Testimony in murder case set to begin tomorrow morning
RICHLAND CO.—There was more talk about fear of retribution from prospective jurors today in what was the final day of jury selection in the case of the Texas man charged with First Degree Murder after he was attacked in the parking lot of his hotel by a group of thugs during which he fired a handgun in self defense.
Dead is 23-year-old Michael Scott Earp who was killed by a single gunshot to the abdomen fired by 35-year-old Brandon Jenkins after Jenkins found himself cornered in his vehicle with the group trying to get at him.
Jenkins is also charged with Aggravated Battery, Aggravated Discharge of a Firearm and Aggravated Unlawful Use of a Firearm.
For the second day in a row elected state’s attorney David Hyde, who saw fit to file charges in the first place, sat like a deaf mute shuffling papers for appellate prosecutor David Rands as Rands did all the work inquiring of prospective jurors.
Once again attorneys for both sides, Rands for the prosecution and John O’Gara for the defense, along with circuit judge Larry Dunn asked the prospectives about their relationship, if any to any of the active participants in the case.
In first set of 12 prospectives of the day contained several who knew either Earp or one of his thug buddies.
Prospective #2 said she knew both Jenkins and Earp who both frequented local convenience store she worked at.
She went on to describe Jenkins as always being “very polite” but didn’t have the same flattering comments about Mr. Earp.
“When he came in he always seemed to have a chip on his shoulder,” #2 told judge Dunn. “Other employees have said he would come in to the store and always be rowdy.”
She said she also knew Donna Brassie who is on the witness list and said she didn’t know if she could be fair about weighing Brassie’s testimony because she knew the woman to be a liar.
“I know she’s always been a trouble maker and I wouldn’t put a whole lot of stock in anything she said,” #2 commented.
Propsective #1 said she knew Michael Scott Earp from school and said, “He would always rile people up.”
Prospective #11 said she “feared” what might happen to her family if she were to cast a not guilty verdict in the case and prospective #12 said he was “scared to serve” on the jury, adding that he was scared for his family.
During an afternoon NewsBlast taped live outside the courthouse, a report that the word “Retaliation” was actually used by one of the prospective jurors was an error. That specific word was not used.
By noon all but two of the prospectives were excused.
Following a generous lunch break, the remaining 15 prospective jurors were seated and the round of questions began again.
One of the continuing themes in questioning from Rands to the prospectives was on the subject of alcohol.
“Now there is going to be testimony that some of the witnesses were drinking that night,” Rands began, “is that going to be an issue for any of you jurors? Will it cause you to give their testimony less credibility simply because alcohol was used?”
There have been a handful of prospectives who said they couldn’t be fair to a witness if they had been consuming alcohol the night of November 20, 2011.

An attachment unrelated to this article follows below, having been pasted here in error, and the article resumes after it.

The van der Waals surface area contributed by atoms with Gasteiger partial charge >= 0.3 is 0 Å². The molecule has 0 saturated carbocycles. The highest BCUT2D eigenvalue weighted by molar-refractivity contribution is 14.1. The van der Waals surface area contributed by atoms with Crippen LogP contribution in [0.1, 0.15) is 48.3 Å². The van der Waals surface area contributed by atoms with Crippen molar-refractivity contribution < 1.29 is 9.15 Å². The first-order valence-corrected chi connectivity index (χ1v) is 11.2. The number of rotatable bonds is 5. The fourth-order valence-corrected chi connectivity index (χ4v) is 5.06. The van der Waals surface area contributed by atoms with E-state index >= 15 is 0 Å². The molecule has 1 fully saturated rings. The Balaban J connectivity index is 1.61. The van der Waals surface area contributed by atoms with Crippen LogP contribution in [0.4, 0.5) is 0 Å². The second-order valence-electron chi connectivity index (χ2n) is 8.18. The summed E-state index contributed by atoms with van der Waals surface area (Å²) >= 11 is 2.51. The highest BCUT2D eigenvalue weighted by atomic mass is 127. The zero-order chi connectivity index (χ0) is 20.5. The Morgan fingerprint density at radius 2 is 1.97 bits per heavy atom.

On the hole, however, most said they could give the testimony the weight they felt it deserved not necessarily discounting testimony because alcohol was consumed.
On the flip side, many prospectives also said they wouldn’t completely discount the use of alcohol either.
“Well that’s what we are asking for here,” Rands said. “We just want you to be fair to both the prosecution and the defense.”
Probably one of the biggest issues to come out of jury selection is the subject of concealed carry in the State of Illinois.
When Rands asked each panel over the past two days if they thought Illinois, the only state that doesn’t allow concealed carry, should change the law an overwhelming majority said yes.
In fact, one of the prospectives when asked by judge Dunn told the judge point blank that he would not follow the current law as regards to carrying a firearm in this state.
“I could not vote to send a man to jail for carrying a gun,” the prospective said.
Dun explained that the jury didn’t actually send anyone to jail.
“That would be decided by me during sentencing,” Dunn said.
“I don’t care, I will not vote guilty on a man for carrying a gun,” the prospective continued. “The [United States] Constitution says we can carry but the state says we can’t. I think that’s wrong.”
At the end of the cordial discussion judge Dunn earnestly thanked the prospective for his honesty and candor.
Of course, that prospective was one of them excused from jury duty.
With a very few exceptions, the mild mannered defense attorney John O’Gara, got the same positive results when he when he asked the prospectives if they believed an individual had a right to defend themselves.
Nearly every prospective juror also said they believed an individual had the right to use deadly force if they felt their life was being threatened.
O’Gara has made it clear that he intends to prove without a shadow of a doubt that Brandon L. Jenkins was under attack by the group Michael Scott Earp was with, that he was cornered and feared for his life.
Opening statements are expected to begin tomorrow morning.
There will be no testimony Friday.
The case is scheduled to resume Monday and expected to be handed to the jury for deliberation by Wednesday.
“Of course,” Dunn added, noting things can always change. “It will take as long as a fair trial takes.”
Publisher’s Note: We are putting together a PodCast tonight focusing solely on this case. It will be available online just as soon as we can get it there. There will also be NewBlasts taped live from the courthouse several times each day as breaks in the testimony allows.
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